not bright enough to follow through and drop the course, so you stay in it and figure you can
tread water until the end of the semester.

Let’s say your teacher has a way of finding out who reads the magnificent books and who
does not. Let’s say he gives tests. So test time comes and you have read up to Page 7 and you
decide that is probably not enough to get a real feel for the whole book. So you study the titles 5
and make assumptions that you believe are logical enough, plausible enough, to get you points on
the test. The Mill on the Floss, you assume, involves a mill, maybe a place where they make
dental floss. British dental floss. Dombey and Son, you now know, has something to do with a
guy named Dombey but not son, and that’s pretty much it. And Tess of the D’Urbervilles? You
have no idea what that book is about, because you do not know what a D’Urberville is. But you
have taken enough foreign language to suspect that the D and the apostrophe mean a
D’Urberville is probably French, and the only thing that bores you more than a thick British
novel is a thick British and French novel. You wish these books had pictures.

You get nervous about the tests. Let’s say you have a friend named Robert who knows
this, and he feels sorry for you. Robert is a reader of books and newspapers. He makes good
grades and stays busy and balances his life like an adult. He happily plows through the English
novels of the mid-1800s while he does a thousand other things. Tuesdays are test days for your
class, so every Monday night, while he works into the late hours pasting together that week’s
edition of the school newspaper, Robert tells you what each book is about. He describes the main
characters, summarizes the plot, gives you the outcome. He anticipates the questions that will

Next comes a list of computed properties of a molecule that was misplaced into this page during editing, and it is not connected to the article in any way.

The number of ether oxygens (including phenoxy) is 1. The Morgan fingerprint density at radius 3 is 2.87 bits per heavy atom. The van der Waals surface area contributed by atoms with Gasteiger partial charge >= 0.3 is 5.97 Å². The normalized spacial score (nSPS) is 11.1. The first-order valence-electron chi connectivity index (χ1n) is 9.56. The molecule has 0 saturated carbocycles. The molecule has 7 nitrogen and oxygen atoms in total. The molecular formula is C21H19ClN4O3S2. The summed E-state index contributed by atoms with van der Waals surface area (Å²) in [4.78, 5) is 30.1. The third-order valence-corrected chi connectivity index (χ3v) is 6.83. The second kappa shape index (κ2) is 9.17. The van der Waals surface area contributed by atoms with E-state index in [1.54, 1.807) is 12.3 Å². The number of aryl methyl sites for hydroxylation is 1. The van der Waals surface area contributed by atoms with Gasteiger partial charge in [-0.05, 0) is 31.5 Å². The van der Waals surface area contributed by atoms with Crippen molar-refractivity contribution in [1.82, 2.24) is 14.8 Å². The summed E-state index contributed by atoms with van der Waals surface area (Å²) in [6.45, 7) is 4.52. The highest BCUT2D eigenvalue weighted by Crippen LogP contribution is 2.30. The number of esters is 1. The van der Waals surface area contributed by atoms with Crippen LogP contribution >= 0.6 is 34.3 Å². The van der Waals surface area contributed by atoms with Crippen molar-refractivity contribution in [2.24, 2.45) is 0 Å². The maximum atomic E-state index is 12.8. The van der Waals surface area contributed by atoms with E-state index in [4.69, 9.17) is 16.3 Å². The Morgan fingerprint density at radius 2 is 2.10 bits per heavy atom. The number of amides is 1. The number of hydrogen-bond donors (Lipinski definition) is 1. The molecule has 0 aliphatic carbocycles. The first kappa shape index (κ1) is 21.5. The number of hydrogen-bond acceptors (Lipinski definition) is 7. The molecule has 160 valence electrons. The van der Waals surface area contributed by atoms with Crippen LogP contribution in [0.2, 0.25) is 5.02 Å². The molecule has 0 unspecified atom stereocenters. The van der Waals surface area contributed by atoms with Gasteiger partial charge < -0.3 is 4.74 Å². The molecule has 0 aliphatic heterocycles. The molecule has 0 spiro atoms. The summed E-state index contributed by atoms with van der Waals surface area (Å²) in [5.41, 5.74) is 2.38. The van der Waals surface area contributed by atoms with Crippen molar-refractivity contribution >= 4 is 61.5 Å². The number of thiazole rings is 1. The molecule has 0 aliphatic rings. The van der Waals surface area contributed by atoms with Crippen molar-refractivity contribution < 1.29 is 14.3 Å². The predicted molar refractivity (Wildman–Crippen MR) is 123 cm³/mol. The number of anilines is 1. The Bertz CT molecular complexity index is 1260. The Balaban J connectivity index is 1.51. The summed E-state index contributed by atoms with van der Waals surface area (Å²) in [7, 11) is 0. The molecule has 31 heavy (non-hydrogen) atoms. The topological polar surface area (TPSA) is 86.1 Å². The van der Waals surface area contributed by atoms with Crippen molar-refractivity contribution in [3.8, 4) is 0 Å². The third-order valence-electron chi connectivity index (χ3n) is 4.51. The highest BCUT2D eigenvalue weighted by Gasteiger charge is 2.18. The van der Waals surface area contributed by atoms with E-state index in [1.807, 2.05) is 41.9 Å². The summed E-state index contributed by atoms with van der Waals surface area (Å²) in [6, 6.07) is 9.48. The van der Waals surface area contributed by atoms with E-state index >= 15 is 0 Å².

show up on the test, and he bears down on the specifics so you can pad out your answers. Robert
is your Clift’s Notes (you are too lazy to read those, too). He is your book on tape. Robert knows
you are lazy. He knows you don’t get it. He speaks patiently and at length. He smiles and answers
follow-up questions that you don’t ask because you don’t know enough to say anything other
than, “Uh, what’s this book about?”

“Tom and Maggie are the main characters,” Robert says. “Their dad is Mr. Tulliver. He’s
a miller.”

“So that’s where the mill part comes from, in the title,” you say.

“You got it,” Robert says. “At first, Maggie falls for a lawyer named Philip Wakem, but
her father and brother forbid her from seeing him, because they hate him. Anyway, Maggie goes
to St. Ogg’s. That’s where her cousin, Lucy, is about to marry a guy named Stephen Guest.
Stephen and Maggie spark up a little romance on the side, and Stephen wants to marry her, but
she says no, and everybody in St. Ogg’s turns against her.”

“Do they have sex?” you ask.

Robert waxes a column of type and sticks it onto the mock newspaper page.
“It’s England,” he says. “People there don’t have sex. Anyway, in the end there’s a big
flood. Maggie and Tom make up. Then they drown.”

“Bummer,” you say. “Is Tom the boyfriend or the brother?”

“The brother,” Robert says.

“Tell me Maggie doesn’t have sex with her brother,” you say.

The Monday-night review sessions are helpful, especially for Robert, who aces each test